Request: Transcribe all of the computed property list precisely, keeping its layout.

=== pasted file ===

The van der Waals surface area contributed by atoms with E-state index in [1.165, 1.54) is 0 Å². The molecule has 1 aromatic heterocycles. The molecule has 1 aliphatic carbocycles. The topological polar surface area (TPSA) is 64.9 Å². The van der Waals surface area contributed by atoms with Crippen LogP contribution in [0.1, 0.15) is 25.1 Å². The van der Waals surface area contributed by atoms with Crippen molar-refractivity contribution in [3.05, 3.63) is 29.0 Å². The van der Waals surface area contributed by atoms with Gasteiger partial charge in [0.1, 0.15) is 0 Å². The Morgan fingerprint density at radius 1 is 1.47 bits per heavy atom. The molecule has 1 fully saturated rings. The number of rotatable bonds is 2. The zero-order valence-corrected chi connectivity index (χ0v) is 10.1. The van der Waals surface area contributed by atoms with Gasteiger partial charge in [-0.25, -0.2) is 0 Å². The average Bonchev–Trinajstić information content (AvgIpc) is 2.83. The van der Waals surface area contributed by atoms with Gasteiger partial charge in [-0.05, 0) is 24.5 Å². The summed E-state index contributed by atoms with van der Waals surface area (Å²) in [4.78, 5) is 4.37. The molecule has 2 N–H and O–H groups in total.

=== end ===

The van der Waals surface area contributed by atoms with E-state index in [1.165, 1.54) is 0 Å². The molecule has 1 aromatic heterocycles. The molecule has 1 aliphatic carbocycles. The topological polar surface area (TPSA) is 64.9 Å². The van der Waals surface area contributed by atoms with Crippen LogP contribution in [0.1, 0.15) is 25.1 Å². The van der Waals surface area contributed by atoms with Crippen molar-refractivity contribution in [3.05, 3.63) is 29.0 Å². The van der Waals surface area contributed by atoms with Gasteiger partial charge in [0.1, 0.15) is 0 Å². The Morgan fingerprint density at radius 1 is 1.47 bits per heavy atom. The molecule has 1 fully saturated rings. The number of rotatable bonds is 2. The zero-order valence-corrected chi connectivity index (χ0v) is 10.1. The van der Waals surface area contributed by atoms with Gasteiger partial charge in [-0.25, -0.2) is 0 Å². The average Bonchev–Trinajstić information content (AvgIpc) is 2.83. The van der Waals surface area contributed by atoms with Gasteiger partial charge in [-0.05, 0) is 24.5 Å². The summed E-state index contributed by atoms with van der Waals surface area (Å²) in [4.78, 5) is 4.37. The molecule has 2 N–H and O–H groups in total.